Nigeria: COVID-19 and Education

17 July 2020


The number of COVID-19 cases in Nigeria continues to rise and has reached nearly 30,000, with the number of deaths at just below 700. Lagos, the country’s largest city, has the highest number of infections with over 10,000, with more than 126 deaths and 1,592 recoveries. On average, 600 new cases are recorded nationwide, every day.

Although these figures are not particularly high compared to other West African countries, the pandemic has shone a light on inequalities and divides that still exist in Africa’s largest economy, particularly with regards to education.

A UNICEF report states that 10.5 million of the country’s children aged 5-14 years are not in school and only 61% of 6 to 11-year-olds regularly attend primary school. Some states in the north east and north west of the country have more than half of girls not enrolled in schools as marginalisation ensures that girls are deprived of basic education. Prior to the COVID-19 outbreak, a struggle was on-going to ensure young children stay in school and have access to proper education. Nigeria contributes approximately 20% of the total global out-of-school population.

The COVID-19 pandemic has caused a revolution in digital and online education globally, but this has only served to intensify educational inequality in Nigeria. Children in rural and underserved communities lack the equipment to adapt to new methods of learning and so are being left behind their classmates. It is a fact that those already handicapped by poverty are those who will be further left behind as digital solutions to reduced school time fails to accommodate and reach the poorest students.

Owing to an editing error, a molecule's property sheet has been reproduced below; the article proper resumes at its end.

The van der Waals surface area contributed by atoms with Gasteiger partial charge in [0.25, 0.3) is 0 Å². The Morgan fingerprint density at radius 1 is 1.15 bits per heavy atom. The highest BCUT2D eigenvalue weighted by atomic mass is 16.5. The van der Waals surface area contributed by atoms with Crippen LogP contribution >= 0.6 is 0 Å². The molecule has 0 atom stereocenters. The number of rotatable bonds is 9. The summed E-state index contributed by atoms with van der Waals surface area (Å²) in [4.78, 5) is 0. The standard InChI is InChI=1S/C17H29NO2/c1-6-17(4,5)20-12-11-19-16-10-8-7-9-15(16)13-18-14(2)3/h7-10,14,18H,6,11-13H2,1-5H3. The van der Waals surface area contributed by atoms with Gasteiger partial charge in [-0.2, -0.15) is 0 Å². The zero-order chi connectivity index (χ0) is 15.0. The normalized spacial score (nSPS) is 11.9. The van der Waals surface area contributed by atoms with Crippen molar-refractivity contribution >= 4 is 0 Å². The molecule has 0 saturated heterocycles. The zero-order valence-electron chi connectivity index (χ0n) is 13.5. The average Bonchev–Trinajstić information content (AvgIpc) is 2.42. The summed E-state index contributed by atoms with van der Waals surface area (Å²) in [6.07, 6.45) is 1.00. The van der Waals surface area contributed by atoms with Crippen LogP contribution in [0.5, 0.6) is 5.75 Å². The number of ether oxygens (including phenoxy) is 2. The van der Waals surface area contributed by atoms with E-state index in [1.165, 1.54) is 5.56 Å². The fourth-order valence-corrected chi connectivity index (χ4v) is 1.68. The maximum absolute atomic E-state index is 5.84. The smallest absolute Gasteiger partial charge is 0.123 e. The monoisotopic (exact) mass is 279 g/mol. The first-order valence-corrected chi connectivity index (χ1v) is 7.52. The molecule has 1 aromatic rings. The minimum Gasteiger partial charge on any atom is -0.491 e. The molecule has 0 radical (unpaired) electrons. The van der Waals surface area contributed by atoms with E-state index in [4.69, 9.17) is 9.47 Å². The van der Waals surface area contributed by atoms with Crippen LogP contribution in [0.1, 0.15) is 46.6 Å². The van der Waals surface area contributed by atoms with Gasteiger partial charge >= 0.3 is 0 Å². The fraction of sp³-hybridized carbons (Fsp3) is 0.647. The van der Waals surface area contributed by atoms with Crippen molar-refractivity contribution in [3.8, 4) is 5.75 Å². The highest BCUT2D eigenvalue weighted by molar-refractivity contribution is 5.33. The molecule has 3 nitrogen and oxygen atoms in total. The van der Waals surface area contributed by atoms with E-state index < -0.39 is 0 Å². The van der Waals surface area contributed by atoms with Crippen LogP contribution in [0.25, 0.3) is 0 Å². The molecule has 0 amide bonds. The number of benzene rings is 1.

Moreover, a major issue presented by the current situation is that the children who do not currently have access to remote learning may struggle to catch up when in-class learning resumes, exacerbating social inequality. Substantial government aid is needed for further investment in modern educational tools in more rural areas. It has been suggested that reforms in the national curriculum post-pandemic would be an effective way to bridge the gap in inequality.

Primary schools are due to re-open from the 29th of June but secondary and tertiary schools are to remain closed, as they have been since March 26th. This is a relatively late reopening compared to other African countries; South Africa started their phased return of children to schools on 8th June, despite having the highest rate of infection in the continent. As this phased re-opening commences, the Nigerian government must evaluate and seek to redress the educational inequalities that have only worsened over the past months.

At HART we strive to bring education to as many children as possible. That’s why we work with the Christian Institute in Jos, Plateau State and the School and Clinic in Bari, Kano State.

You can read more about our educational projects here:

If you wish to donate to HART and help our partners in their campaign to bring education to all, click here:


By Abbie Brooks

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